He then explained: “One of the reasons I made that mistake is that I paid particular attention to the farmers in my home state of Tennessee, and I had a certain fondness for the farmers in the state of Iowa [the first-in-the-nation caucuses state] because I was about to run for president.”

As it turned out, however, maybe losing that election to George W. Bush in late 2000 wasn’t such a bad thing for Al after all. Consider that during his years in government his total accumulated net worth was about $1.7 million. About $750,000 of that was tied up in two homes he owned with then-wife Tipper in Virginia and Tennessee.

That was a far cry from the property he owns now: a 20-room, 10,000 square foot antebellum mansion in Nashville’s wealthy Belle Meade neighborhood, and the $8.9 million rising ocean-front threatened villa in Montecito, California he purchased following his divorce. He can certainly afford to pay the 221,000 kilowatt-hours utility bill for that Nashville home alone that the Tennessee Center for Policy Research published from 2007 records, 20 times national average household consumption.

In 2004, Gore co-founded London-based Generation Investment Management (GIM) with Senator Feinstein’s husband, former Goldman Sachs Group, Inc. Managing Director David Blood to invest money in businesses that were “going green”. Public filings show that GIM raised profits of nearly $218 million between 2008 and 2011, split among 26 partners. By 2008 Gore was able to put together $35 million into hedge funds and private partnerships through Capricorn Investment Group, a Palo Alto company founded by his Canadian billionaire buddy Jeffrey Skoll, the first president of EBay Inc.

It was Skoll’s Participant Media company that produced Gore’s feverishly frightening science fiction 2006 film, “An Inconvenient Truth.” Following an investigation, Sir Michael Burton, a judge in London’s High Court, ruled in 2007 that the film can be shown in secondary schools only if accompanied by guidance notes for teachers to balance Mr. Gore’s “one-sided” views. In comments regarding that ruling, he pointed out that the “apocalyptical vision” presented in the movie was politically partisan, and not an impartialanalysis of the science of climate change: “It is built around the charismatic presence of the ex-vice president Al Gore, whose crusade is to persuade the world of the dangers of climate change caused by global warming…It is now common ground that this is not simply a science film- although it is based substantially on science research and opinion, but it is [clearly] a political film.”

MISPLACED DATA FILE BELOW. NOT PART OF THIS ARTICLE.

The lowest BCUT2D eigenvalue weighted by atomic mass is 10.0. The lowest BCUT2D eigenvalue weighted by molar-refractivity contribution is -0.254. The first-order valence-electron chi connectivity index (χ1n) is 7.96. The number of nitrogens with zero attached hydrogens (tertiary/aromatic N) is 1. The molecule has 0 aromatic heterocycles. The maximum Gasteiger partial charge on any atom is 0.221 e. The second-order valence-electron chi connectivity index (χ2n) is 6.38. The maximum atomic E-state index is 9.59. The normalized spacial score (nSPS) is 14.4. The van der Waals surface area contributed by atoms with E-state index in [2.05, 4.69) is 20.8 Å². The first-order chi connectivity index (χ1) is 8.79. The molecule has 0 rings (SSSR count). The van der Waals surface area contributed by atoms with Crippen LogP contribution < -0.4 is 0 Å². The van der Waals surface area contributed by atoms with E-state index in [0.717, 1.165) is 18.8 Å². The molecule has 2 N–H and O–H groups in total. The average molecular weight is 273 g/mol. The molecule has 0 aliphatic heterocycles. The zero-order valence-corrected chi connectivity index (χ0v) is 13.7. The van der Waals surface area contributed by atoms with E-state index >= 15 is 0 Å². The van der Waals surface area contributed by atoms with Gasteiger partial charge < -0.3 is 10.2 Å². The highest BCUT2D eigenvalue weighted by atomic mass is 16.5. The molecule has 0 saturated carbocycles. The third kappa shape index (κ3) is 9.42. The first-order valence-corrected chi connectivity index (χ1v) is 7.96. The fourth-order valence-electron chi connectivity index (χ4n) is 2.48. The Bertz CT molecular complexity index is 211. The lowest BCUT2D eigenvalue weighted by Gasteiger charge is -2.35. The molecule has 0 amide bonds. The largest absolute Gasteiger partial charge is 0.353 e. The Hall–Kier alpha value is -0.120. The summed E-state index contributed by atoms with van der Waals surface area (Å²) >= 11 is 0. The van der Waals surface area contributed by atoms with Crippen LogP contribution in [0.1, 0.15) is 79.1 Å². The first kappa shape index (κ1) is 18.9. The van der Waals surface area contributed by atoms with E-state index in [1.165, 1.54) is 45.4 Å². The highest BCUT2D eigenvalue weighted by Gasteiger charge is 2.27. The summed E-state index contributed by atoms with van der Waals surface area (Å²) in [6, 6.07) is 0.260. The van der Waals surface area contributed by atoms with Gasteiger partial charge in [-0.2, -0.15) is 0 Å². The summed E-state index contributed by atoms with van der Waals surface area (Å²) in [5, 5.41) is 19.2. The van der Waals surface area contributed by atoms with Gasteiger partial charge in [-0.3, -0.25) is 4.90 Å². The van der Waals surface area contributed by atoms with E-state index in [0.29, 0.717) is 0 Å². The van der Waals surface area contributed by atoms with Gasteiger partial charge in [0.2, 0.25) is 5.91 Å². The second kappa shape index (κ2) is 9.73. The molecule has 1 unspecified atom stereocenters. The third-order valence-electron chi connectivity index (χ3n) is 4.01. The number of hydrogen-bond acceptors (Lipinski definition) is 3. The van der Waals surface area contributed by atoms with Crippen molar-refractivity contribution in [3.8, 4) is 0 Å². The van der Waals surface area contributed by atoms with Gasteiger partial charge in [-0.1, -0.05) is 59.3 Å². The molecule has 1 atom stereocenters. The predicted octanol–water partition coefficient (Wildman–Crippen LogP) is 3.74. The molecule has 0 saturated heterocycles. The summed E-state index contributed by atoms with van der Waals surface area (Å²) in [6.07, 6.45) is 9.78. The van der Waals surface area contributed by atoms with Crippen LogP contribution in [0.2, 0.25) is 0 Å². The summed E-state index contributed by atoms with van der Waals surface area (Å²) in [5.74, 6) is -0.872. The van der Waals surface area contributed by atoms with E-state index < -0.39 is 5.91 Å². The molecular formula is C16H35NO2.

In November 2007, GIM joined with the Silicon Valley venture capital company Kleiner Perkins Caufield & Byers (KPCB) in its efforts to create “a global collaboration to find, fund and accelerate green business technology and policy solutions with the greatest potential to help solve the current climate crisis.” GIM reportedly put somewhere between $50 million and $100 million into KPCB’s $1 billion growth fund. Gore became a KPCB partner.

During the five years after Gore joined KPCB to promote environmentally-correct “green tech” investments, the results have been pretty dismal. According to VentureSource, of the more than 60 companies that have received KPCB equity backing, only three have been acquired or merged into other companies. and only two have managed to go public. Shareholders of one, Amyris, Inc., a biomass company, have lost 80% of their value since the firm’s 2010 IPO. The other, Enphase Energy, which went public in March 2012, was listed by the Wall Street Journal in December as the worst IPO of that year.

Optimistic that a Democrat-controlled Congress would pass cap-and-trade legislation, GIM bought a 9.6 percent stake in Camco International Ltd, a manager of products to reduce greenhouse gases. GIM also took a 10 percent stake in the Chicago Climate Exchange (CCX) which was also poised to make windfall profits selling CO2 offsets if and when cap-and-trade legislation passed. Speaking before a 2007 Joint House Hearing of the Energy Science Committee, Gore told members: “As soon as carbon has a price, you’re going to see a wave [of investment] in it…There will be unchained investment.”

Big problems originally struck between May of 2008 and October of 2009 when the CCX market value for one metric ton of carbon plummeted from $7 per metric ton to $0.10 along with the shareholders’ investment values. Losers included the Ford Motor Company, Amtrak, DuPont, Dow Corning, American Electric Power, International Paper, and Waste Management, along with the states of Illinois and New Mexico, seven cities, and a number of universities.